And Jesus and his disciples went on to the villages around Caesarea Philippi. On the way he asked them, “Who do people say I am?” They replied, “Some say John the Baptist; others say Elijah; and still others, one of the prophets.” “But what about you?” he asked. “Who do you say I am?” Peter answered, “You are the Christ.” Jesus warned them not to tell anyone about him (8:29,30).
Caesarea Philippi lay 25 miles north of the Sea of Galilee. A city populated by Syrians and Greeks, it had long been a center for idolatry and was now dominated by the Roman empire and Caesar-worship.
“Who do people say I am?” was a natural, perhaps unexpected question. For two years Jesus’ fame had spread through Galilee. His miracles made people think he might be John the Baptist, Elijah or one of the prophets raised back to life. God’s power was obviously at work in him as it had been in them.
Today opinions have shifted a bit. Jesus was a prophet (Islam). Jesus was a god (one of the deities of the Hindu pantheon, for example, or a created supernatural being according to Arians/Jehovah’s Witnesses). Jesus was a great moral teacher (generally held by secularists). Jesus was/is the Son of God. (Do they understand what they’re saying?) For a look at how some famous and infamous answered, go to http://powerpointparadise.com/blog/2010/08/what-famous-people-said-about-jesus/.
On this subject, I can’t ignore what C. S. Lewis famously wrote in response to the “great moral teacher” answer: “A man who was merely a man and said the sort of things Jesus said would not be a great moral teacher. He would either be a lunatic – on a level with the man who says he is a poached egg – or else he would be the devil of Hell. . . . You can shut Him up for a fool, you can spit at Him and kill Him as a demon; or you can fall at His feet and call Him Lord and God. But let us not come with any patronizing nonsense about His being a great human teacher. He has not left that open to us. He did not intend to.”
“Who do you say I am?” Awkward silence? Disciples fascinated with their feet? Or did Peter blurt it right out? “You are the Christ.” “Christ” is Greek for the Hebrew “Messiah.” If this were a movie scene, a golden glow backed with heavenly harp music would surround the men. For us, familiarity takes the edge off. For Peter—did he really understand what he said?—it was breathtaking. Centuries. Pages of sacred prophecies. Endless longings. Desperate hope for downtrodden people. “You are the Messiah.”
Mark, sparing words, records no reactions. Did other disciples say, “I was just going to say that!”? Or did their jaws drop? Did Jesus nod, smile? All we know is he charged them to keep it a secret. He didn’t want more crowds and it wasn’t time to die. After Peter spoke, did he cover his mouth and wonder, “Did I really say that?”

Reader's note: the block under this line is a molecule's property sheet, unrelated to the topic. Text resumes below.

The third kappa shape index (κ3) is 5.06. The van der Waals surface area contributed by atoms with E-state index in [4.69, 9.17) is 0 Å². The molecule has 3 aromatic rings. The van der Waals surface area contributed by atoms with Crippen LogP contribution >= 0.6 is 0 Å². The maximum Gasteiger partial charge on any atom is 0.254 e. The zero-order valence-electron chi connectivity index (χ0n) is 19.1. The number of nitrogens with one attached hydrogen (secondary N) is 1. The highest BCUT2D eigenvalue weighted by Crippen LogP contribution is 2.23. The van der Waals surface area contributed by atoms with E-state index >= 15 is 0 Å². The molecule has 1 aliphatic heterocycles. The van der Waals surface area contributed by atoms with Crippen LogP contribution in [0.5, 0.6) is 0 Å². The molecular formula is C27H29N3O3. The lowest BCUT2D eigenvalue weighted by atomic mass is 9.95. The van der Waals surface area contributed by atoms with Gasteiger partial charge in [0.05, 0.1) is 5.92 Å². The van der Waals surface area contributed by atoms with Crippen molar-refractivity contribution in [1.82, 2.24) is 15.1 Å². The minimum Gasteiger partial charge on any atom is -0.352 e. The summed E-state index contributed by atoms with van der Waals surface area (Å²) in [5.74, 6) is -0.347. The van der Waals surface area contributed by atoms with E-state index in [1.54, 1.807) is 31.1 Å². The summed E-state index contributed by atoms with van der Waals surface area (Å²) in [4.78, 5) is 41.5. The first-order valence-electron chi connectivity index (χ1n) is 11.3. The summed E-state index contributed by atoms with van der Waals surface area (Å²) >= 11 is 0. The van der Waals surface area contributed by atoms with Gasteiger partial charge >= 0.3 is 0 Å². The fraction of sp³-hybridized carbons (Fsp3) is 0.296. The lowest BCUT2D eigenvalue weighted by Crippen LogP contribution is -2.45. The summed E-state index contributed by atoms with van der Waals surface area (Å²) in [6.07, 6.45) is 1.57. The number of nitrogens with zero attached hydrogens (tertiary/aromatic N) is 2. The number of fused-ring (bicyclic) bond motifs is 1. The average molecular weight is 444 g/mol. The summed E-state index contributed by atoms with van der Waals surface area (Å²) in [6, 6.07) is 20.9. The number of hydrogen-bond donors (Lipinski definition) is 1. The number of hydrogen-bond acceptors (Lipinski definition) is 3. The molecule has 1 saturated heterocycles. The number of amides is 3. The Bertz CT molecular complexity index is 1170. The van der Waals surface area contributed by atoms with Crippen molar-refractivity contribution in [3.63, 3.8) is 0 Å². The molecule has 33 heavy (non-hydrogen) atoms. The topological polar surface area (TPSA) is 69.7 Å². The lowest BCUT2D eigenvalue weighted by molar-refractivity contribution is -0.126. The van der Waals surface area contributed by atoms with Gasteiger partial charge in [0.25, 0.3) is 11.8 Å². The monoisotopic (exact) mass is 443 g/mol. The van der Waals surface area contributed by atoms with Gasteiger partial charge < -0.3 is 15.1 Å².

Wait: they’re all in for a greater shock. He then began to teach them that the Son of Man must suffer many things and be rejected by the elders, chief priests and teachers of the law, and that he must be killed and after three days rise again. He spoke plainly about this, and Peter took him aside and began to rebuke him. But when Jesus turned and looked at his disciples, he rebuked Peter. “Get behind me, Satan!” he said. “You do not have in mind the things of God, but the things of men” (8:31-33).
Messiah suffer, be rejected and killed? No wonder Peter rebuked Jesus! Months of miracles. Pages of prophecies of Messiah’s reign. Jesus himself announced he was bringing God’s kingdom near. No way the King could suffer! The Jewish authorities wouldn’t reject their Messiah! Messiah killed was insane!
We live later. We understand he had to die and be raised. Prophecies like Isaiah 53 are familiar. In Jesus’ day the people were so oppressed by Rome and their lackeys and so desperate for Messiah’s David-like kingdom, Conqueror-prophecies drowned out Sufferer-prophecies.
Jesus’ didn’t mince words. When Peter pulled him aside and rebuked him, Jesus rebuked him more harshly. He called Peter Satan. Accused Peter of thinking like a man not like God.
The conversation continued. We won’t follow it now. We’ll stop to highlight this point . . .
Here is the Great Divide of the Gospel. Mark 1:1-8:26 reports the Son of God’s kingdom coming with power. Jesus invaded Galilee with authority that sent demons screaming, cripples walking and the dead living. From here on, Mark reports the Son of God’s kingdom coming with suffering. A dizzying turn-around, with heavy implications for us.
Jesus’ question here is also the Great Divide of the Gospel for everyone. “But what about you? Who do you say I am?” Earlier I said this conversation changed the disciples’ lives and changes ours. And that change depends on how we answer Jesus’ question.
We know the right answer, right? “You are the Christ.” But this isn’t a school test—you know, parrot back the answer the teacher wants. This isn’t about information; it’s about devotion. It’s not about getting a grade; it’s about getting a life.
So here’s how we should do this . . . It’s just Jesus and you. Not the church or your family or your friends. You’re not at a concert or ball game. You’re outside in God’s creation. Just you and Jesus. It’s unlike standing alone with anyone else—sacred because he’s there. You can’t “spin” your answer because he sees your heart. Looking you straight in the eyes, he asks, “Who do you say that I am?”
How do you answer?